RSPB nature reserve staff and guests alike have been left “astonished” by feathery visitors from the Mediterranean who have been spotted carrying nesting materials.
The RSPB Burton Mere Wetlands, nestled between Liverpool and Chester, is well-known for its grey heron and little egret breeding colonies but this year the more regular varieties of heron have been joined by their exotic relatives- a pair each of spoonbills, cattle egrets and white egrets.
These rare birds are all showing positive signs of breeding, having been seen carrying nesting material into the heron colony. If they are successful, it will only be the second time that cattle egrets have bred at the site and a first for both spoonbills and great white egrets.
Graham Jones, Site Manager at RSPB Burton Mere Wetlands said: “It is absolutely staggering to see five different heron species making their home here.
“The grey herons nest here each year, but little egrets only colonised the UK in the late 1980s and have been breeding here since 2005.
“For them to now be joined by the much rarer cattle egrets, great white egrets and spoonbills is even more astonishing.
“They’re usually more at home breeding in the Mediterranean, so we’ve been dubbed the ‘Costa del Dee’ by some visitors, who are enjoying seeing the birds from a special watchpoint that we have created to allow for better views.
“If the birds all breed it will be extraordinary and cause for additional celebration in our anniversary year.”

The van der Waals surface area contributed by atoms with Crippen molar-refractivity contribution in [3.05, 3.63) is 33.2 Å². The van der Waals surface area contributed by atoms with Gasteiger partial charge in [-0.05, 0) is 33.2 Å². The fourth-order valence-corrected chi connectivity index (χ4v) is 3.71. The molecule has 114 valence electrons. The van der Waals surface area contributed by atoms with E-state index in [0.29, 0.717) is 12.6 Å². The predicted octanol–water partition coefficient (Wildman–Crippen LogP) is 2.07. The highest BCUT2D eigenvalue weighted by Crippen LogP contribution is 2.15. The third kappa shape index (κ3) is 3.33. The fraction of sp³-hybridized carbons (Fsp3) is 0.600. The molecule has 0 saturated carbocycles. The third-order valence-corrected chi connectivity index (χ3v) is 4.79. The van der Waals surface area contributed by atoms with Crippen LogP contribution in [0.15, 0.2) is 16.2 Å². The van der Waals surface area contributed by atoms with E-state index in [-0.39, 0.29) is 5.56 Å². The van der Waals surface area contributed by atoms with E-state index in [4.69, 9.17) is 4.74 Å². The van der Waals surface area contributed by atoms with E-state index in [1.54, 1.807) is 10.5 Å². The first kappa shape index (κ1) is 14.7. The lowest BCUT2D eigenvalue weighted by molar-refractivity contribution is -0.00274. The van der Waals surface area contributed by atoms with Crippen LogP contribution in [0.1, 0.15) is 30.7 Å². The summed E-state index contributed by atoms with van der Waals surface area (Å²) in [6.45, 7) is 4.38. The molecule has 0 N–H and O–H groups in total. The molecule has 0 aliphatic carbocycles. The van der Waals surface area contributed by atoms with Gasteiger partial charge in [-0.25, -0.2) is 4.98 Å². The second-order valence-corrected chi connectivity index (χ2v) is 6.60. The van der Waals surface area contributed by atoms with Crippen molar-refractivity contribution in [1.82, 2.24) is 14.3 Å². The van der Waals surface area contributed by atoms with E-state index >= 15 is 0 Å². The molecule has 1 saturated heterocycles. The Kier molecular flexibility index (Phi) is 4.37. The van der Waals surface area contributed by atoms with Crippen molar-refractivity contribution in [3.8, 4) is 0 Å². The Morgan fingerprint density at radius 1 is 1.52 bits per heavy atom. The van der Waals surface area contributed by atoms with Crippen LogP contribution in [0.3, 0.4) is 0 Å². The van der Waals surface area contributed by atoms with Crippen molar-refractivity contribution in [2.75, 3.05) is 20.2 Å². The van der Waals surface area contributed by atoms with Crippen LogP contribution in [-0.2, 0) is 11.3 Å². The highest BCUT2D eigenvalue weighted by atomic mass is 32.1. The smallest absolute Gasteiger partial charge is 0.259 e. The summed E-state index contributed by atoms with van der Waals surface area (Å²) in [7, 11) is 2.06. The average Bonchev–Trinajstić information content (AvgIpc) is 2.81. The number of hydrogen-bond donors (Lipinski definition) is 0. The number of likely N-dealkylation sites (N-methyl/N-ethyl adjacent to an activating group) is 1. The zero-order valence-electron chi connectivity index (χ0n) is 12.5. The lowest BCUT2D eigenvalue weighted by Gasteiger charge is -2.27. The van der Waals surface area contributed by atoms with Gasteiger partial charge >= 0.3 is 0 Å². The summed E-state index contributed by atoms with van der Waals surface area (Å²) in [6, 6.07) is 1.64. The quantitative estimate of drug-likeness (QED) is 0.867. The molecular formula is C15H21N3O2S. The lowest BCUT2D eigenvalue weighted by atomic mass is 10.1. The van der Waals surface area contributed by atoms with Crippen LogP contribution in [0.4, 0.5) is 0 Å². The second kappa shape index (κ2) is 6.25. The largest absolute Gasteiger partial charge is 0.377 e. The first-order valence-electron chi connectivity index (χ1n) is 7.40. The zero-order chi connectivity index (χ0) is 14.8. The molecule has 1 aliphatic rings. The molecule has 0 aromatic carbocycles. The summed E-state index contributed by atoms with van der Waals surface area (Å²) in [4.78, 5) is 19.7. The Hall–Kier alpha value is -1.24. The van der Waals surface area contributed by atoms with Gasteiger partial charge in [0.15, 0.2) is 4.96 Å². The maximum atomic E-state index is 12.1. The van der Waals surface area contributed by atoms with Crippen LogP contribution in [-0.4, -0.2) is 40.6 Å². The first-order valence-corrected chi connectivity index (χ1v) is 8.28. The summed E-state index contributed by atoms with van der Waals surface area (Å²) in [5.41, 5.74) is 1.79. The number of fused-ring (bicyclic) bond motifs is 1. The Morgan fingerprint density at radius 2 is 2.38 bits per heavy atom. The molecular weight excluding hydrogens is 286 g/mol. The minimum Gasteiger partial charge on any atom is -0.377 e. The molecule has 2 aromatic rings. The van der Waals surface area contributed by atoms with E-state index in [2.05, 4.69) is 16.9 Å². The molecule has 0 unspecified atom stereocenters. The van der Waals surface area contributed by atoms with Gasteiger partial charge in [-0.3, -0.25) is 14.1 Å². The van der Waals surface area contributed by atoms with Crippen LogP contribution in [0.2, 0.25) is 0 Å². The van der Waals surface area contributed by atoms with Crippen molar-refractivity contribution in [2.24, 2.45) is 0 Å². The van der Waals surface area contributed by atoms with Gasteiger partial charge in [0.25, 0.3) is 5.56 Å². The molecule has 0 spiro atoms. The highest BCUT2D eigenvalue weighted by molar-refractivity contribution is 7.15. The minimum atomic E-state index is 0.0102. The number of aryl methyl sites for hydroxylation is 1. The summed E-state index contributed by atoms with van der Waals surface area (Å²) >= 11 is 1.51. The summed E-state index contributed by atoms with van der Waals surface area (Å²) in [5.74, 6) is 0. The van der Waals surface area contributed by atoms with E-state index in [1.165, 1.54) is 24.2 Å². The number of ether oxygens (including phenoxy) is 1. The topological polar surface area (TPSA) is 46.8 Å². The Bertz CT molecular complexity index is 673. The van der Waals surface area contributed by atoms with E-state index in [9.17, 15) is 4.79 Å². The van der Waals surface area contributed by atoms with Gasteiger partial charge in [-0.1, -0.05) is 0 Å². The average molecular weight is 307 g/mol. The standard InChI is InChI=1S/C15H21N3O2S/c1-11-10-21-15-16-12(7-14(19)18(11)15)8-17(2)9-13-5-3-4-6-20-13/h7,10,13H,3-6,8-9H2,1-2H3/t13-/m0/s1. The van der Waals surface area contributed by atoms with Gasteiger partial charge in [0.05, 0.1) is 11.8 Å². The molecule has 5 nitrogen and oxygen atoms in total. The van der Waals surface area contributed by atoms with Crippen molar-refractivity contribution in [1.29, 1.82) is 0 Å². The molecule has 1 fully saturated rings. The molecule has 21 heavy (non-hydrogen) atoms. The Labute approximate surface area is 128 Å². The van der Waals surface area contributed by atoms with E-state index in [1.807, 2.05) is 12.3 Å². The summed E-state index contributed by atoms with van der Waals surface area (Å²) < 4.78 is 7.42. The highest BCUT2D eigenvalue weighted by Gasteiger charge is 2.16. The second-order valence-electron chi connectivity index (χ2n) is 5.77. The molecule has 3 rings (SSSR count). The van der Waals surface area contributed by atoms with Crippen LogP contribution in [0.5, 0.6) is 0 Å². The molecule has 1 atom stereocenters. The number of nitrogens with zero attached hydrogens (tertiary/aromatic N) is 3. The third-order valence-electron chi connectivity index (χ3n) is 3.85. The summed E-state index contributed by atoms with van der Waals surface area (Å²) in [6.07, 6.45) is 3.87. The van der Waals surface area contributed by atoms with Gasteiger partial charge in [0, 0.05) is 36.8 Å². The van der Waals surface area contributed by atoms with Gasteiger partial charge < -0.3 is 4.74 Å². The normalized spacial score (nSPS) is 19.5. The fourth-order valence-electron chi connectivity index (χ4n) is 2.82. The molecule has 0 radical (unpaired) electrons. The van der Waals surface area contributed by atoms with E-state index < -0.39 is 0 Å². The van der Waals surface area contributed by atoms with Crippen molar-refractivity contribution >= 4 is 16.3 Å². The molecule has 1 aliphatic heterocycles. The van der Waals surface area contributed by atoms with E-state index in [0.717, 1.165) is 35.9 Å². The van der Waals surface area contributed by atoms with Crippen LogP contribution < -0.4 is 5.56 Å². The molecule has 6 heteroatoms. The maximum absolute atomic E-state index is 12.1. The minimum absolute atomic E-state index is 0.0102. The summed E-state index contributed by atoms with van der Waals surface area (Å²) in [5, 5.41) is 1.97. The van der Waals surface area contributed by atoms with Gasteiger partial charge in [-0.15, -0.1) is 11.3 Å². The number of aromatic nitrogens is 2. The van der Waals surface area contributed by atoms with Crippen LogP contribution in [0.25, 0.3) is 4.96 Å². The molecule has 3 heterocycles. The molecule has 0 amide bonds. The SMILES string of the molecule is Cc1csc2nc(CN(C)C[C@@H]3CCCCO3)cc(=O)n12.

Over the past 40 years, the RSPB’s work on the Dee Estuary has created valuable spaces for birds and other wildlife.
Further down the West coast at places like the Ham Wall reserve in Somerset, the RSPB’s conservation work has created the right conditions for cattle and great white egrets to nest - paving the way for them to move northward and make their home on the Dee.
Graham added: “I grew up on the Wirral and started coming to Parkgate in the 1980s as a teenager to watch the birds thrive on the marsh.
“Back then it was inconceivable that little egrets would live here, let alone that we would be seeing even more unusual birds like cattle egrets, spoonbills and great white egrets.
“We’ve also got at least 10 pairs of Mediterranean gulls nesting too, so it truly is like being on holiday, and testament to the hard work and dedication carried out here for the last four decades.”
The RSPB is celebrating their 40th anniversary on the Dee Estuary this year, having secured their first reserve at Parkgate back in 1979, creating a protected area for tens of thousands of birds.
Since then, their land holdings have expanded significantly, to both sides of the border, with Burton Mere Wetlands being the most recent addition in 2011.
The whole area is over 6000 football pitches in size making the Dee Estuary nature reserve the fifth largest RSPB site in the country.
The main image is of a spoonbill, taken by Peter Sutton.